10. Establish chunks of time to research and write. While it is important to keep writing and make the most of the time that you have, it is best for writing projects specifically to set aside large portions of time with which to write. Writing requires momentum, and momentum gathers over time. Personally, I have found that I need at least an hour to get things rolling, and that three to four hours is ideal.
11. Get exercise, adequate sleep, and eat well. Because our minds and bodies are meant to function in harmony, you will probably find that your productivity suffers to the degree that you are not giving attention to your exercise, sleep, and eating habits. Like it or not, our ability to maintain long periods of sustained concentration, think carefully over our subject matter, and find motivation to complete tasks is dependent in a significant sense upon how we are caring for our bodies. When we neglect exercise, fail to get adequate sleep, or constantly indulge in an unhealthy diet, we will find it increasingly difficult to muster the energy and clarity with which to complete our dissertation.
12. Stay on task. Completing a dissertation, in large measure, is not so much a feat of the intellect as it is the result of discipline. If you are able to set aside large chunks of time with which to research and write, make sure that you are not using that time for other tasks. This means that you must strive against multi-tasking. In truth, studies have shown that multi-tasking is a cognitive impossibility. Our brains can only concentrate on one thing at a time. When we think we are multitasking we are actually “switch-tasking;” rather than doing several things at once, our brains are constantly toggling from one task to the other (listening to a song on the radio to reading a book, back to the song, etc.). You will be amazed at how much you can accomplish if you give an undistracted 60-90 minutes to something. Stay on task.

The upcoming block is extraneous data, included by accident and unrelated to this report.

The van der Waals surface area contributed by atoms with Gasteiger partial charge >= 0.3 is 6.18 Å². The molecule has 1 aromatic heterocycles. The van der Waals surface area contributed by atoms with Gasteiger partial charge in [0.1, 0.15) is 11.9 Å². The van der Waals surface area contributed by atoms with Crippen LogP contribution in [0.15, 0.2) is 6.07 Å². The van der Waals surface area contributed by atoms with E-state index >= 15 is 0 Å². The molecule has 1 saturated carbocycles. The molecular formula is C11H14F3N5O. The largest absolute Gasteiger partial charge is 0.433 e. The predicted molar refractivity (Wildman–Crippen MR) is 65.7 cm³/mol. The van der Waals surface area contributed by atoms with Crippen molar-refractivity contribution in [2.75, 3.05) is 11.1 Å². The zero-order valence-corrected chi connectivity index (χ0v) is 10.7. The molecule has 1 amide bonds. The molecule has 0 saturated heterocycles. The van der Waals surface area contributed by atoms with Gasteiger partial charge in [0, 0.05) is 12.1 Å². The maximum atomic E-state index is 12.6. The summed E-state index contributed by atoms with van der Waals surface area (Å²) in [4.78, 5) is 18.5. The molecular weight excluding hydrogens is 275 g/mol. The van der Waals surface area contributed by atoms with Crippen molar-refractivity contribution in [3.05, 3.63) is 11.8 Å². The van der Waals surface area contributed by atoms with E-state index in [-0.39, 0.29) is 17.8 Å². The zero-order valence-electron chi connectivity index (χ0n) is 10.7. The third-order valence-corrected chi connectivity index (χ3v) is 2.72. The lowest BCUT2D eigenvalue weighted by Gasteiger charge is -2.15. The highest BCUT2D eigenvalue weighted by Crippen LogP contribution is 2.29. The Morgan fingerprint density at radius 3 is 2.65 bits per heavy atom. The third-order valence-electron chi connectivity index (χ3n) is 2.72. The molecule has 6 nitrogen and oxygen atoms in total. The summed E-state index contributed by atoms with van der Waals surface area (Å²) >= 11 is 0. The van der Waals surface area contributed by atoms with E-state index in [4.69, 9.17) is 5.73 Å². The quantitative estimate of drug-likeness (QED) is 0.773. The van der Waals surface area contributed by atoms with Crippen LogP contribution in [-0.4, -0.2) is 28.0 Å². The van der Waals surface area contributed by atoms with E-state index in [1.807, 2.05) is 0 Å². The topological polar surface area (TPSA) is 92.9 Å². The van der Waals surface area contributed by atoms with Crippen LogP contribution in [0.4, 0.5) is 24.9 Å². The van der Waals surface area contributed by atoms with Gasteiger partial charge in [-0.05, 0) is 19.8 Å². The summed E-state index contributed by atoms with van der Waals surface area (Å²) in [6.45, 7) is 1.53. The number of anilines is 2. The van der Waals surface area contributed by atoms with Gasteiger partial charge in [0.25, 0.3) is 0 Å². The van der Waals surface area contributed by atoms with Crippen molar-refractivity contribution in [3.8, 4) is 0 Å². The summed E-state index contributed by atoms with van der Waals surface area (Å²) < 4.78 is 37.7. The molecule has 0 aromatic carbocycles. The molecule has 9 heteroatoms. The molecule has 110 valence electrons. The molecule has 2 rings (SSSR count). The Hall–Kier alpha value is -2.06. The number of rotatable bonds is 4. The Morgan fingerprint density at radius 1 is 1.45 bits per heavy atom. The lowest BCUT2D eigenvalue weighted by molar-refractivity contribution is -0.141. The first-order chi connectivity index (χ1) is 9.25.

13. Don’t get stuck on introductions. This is a basic writing principle, but one that bears repeating here: write the body of a given chapter or section and then return to the introductions. It is usually easier to introduce something that you have already written for the simple fact that you now know what you are introducing. You might be tempted to write the introduction first and labor to capture your reader with a gripping illustration or perfect quote while refusing to enter into the body of your paper until your preliminary remarks are flawless. This is a sure recipe for frustration. Wait until you have completed a particular section or chapter’s content until you write introductions. This practice will save you time and loads of trouble.
14. Use a legal pad. There’s nothing magic about a legal pad; my only aim here is to encourage you to push back from the keyboard occasionally and stimulate your mind by sketching your argument and writing your ideas by hand. I have found my way out of many dry spells by closing the laptop for a few minutes and writing on a piece of paper. I might bullet point a few key ideas, diagram my chapter outlines, or sketch the entire dissertation with boxes and arrows and notes scribbled over several pages.
15. Go on walks. It has been said recently that walking promotes creativity. I agree. Whether you like to walk among the trees or besides the small coffee shops along quaint side streets, I recommend that you go on walks and think specifically about your dissertation. You might find that the change of scenery, the stimulus of a bustling community, or the refreshing quiet of a park trail is just the help you need.
16. Make use of a capture journal. In order to make the most of your walks, you will need a place to “capture” your ideas. You may prefer to use the voice memo or notepad feature on your smartphone, or, if you’re like me, a small 2.5”x4” lined journal. Whatever your preference, find a method that allows you to store your ideas as they come to you during your walks or as you fall to sleep at night. I wonder how many useful ideas many of us have lost because we failed to write them down? Don’t let this happen to you. Resolve to be a good steward of your thinking time and seize those thoughts.